From all X-ray observations except 8 PCA observations without useful slew data, we generated a time profile of the unabsorbed 3-20 keV flux as shown in Fig. 11. We included the first PCA observation, despite the absence of useful slew data, because a simultaneous WFC observation shows 712 to be at least 10 times as faint as SAX J1711.6-3808 (see Sect. 2.4; this data point is not shown in Fig. 4). At the time of discovery, the flux appears to be on the rise to its peak of erg cm-2 s-1. However, this is difficult to assess with certainty because the onset of the outburst was missed. Data obtained with the ASM on RXTE are incomplete at the time of the onset of the outburst: there is a gap in the coverage between November 20, 2000, and January 22, 2001 (see Fig. 2). After January 22, the data show detections with fluxes that are of similar magnitude as seen with the PCA, and before November 22 there are only non-detections below a sensitivity limit of roughly erg cm-2 s-1 on a weekly time scale. After reaching the peak flux at about the time of the NFI observation, the source hovered at about the same flux level for one month, Subsequently, it steadily declined by about a factor of 5 in two months. Such a decay rate is typical for bright X-ray novae (e.g., Chen et al. 1997). When investigated in higher time resolution, none of the 412 ksec worth of data show bursting activity which would have diagnosed the compact object as a neutron star. Also, none of the ASM data shows signs of bursting activity, but it should be noted that the time resolution of 90 s diminishes the sensitivity considerably towards typical bursts with an e-folding decay time of 10 s.
We note that the unabsorbed 3-20 keV fluxes that we find are between 25 to 48% lower than those obtained by Wijnands & Miller (2002), due to the correction for the contribution by 712.
|Figure 11: The points connected through a solid line represent the history of the unabsorbed 3-20 keV flux as measured with WFC (asterisks), NFI (square), PCA (diamonds, only for data resolved from 712). The WFC data are per pointing. To calculate fluxes, spectra were modeled with an absorbed power law plus disk black body. Subsequently, the PCA fluxes were proportioned based on the top-layer photon rates plotted in Fig. 4. Since this is not possible for the first PCA point, we assumed a rate of 20 c s-1 PCU-1 for 712 in that case, which equals the minimum rate over the other observations and is similar to the upper limit in the simultaneous WFC observation. Typical flux errors are estimated at 10%, except for the NFI point which has an error of 2%. The points connected through a dashed line represent the 1-20 keV flux, as estimated by a mild extrapolation of most spectra downward from 3 to 1 keV. The peak at day 90-100 is caused by the appearance of a soft excess.|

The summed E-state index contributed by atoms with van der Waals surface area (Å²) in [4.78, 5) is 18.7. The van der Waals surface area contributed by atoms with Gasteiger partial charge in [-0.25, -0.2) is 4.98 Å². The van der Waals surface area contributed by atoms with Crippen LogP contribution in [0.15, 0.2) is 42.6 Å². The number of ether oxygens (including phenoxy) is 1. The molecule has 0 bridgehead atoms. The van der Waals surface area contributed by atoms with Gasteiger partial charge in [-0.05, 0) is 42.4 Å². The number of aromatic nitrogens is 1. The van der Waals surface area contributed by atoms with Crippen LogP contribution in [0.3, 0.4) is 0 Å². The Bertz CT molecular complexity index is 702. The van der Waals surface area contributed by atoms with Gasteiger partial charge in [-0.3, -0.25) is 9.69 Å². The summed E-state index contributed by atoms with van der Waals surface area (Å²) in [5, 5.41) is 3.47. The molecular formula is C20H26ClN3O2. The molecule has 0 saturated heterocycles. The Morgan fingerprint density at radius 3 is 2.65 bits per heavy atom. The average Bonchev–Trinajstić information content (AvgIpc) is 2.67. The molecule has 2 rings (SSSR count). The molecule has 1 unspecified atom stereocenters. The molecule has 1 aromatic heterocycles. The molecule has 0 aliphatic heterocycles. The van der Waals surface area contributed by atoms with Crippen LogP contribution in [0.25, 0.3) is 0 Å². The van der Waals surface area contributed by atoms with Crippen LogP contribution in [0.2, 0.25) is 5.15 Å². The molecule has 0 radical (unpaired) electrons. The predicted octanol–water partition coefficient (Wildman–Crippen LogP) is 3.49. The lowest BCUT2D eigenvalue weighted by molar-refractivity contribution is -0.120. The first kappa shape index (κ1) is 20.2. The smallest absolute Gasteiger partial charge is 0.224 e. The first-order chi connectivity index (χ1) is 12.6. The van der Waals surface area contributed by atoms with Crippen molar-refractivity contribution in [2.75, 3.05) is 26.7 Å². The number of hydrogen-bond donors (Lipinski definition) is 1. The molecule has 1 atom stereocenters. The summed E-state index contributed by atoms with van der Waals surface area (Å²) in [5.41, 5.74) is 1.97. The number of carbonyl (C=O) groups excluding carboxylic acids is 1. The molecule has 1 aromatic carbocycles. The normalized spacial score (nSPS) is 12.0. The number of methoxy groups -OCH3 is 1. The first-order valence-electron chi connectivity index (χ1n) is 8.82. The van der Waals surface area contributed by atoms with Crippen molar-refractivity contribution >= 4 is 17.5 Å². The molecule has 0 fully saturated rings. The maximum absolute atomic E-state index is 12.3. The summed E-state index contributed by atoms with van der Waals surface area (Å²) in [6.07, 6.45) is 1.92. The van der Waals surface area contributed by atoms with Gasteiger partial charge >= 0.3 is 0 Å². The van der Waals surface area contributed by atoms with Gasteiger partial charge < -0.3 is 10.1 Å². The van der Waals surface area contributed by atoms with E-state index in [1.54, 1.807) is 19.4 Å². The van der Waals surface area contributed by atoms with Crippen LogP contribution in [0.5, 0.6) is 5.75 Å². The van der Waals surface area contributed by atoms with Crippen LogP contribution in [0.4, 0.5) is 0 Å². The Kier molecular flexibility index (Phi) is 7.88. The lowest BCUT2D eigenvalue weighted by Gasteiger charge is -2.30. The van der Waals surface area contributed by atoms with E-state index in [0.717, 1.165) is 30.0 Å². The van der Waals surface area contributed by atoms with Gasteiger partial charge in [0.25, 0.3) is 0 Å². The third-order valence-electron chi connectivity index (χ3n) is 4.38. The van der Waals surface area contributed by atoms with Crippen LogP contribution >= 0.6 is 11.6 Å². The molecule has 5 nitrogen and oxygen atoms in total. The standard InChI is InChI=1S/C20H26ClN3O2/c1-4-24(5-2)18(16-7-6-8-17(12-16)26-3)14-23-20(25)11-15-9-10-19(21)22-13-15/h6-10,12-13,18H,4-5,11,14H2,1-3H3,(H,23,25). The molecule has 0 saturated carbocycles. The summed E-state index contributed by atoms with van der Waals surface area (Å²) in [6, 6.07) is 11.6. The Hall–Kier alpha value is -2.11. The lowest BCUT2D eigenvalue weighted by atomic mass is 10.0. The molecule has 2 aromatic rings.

|Open with DEXTER|
The 3-20 keV band is not a good tracer of the bolometric flux. As spectral analyses showed, a substantial part of the bolometric flux is contained below 3 keV and above 20 keV. For instance, during the NFI observation, 13% of the unabsorbed 0.1 to 200 keV flux is contained within 0.1-3 keV and 53% within 20-200 keV. These percentages vary considerably: during the PCA observation of day 92 of 2001, 74% of the 0.1-200 keV flux is estimated to be within 0.1-3 keV. This is due to the temporary appearance of a strong soft excess. We estimated how the time profile of the bolometric flux might look like by extrapolating the spectral fits that were done between 3 and 20 keV. We estimate that the 1 to 20 keV flux is rather constant between days 45 and 70 at a level of about erg cm-2 s-1. Thereafter, it starts to decline, but revives after 10 days to an absolute peak of erg cm-2 s-1 whereafter the decline resumes. This 1-20 keV peak luminosity happens to be close to the 1-200 keV luminosity during the NFI measurement ( erg cm-2 s-1), when there was no strong soft excess present.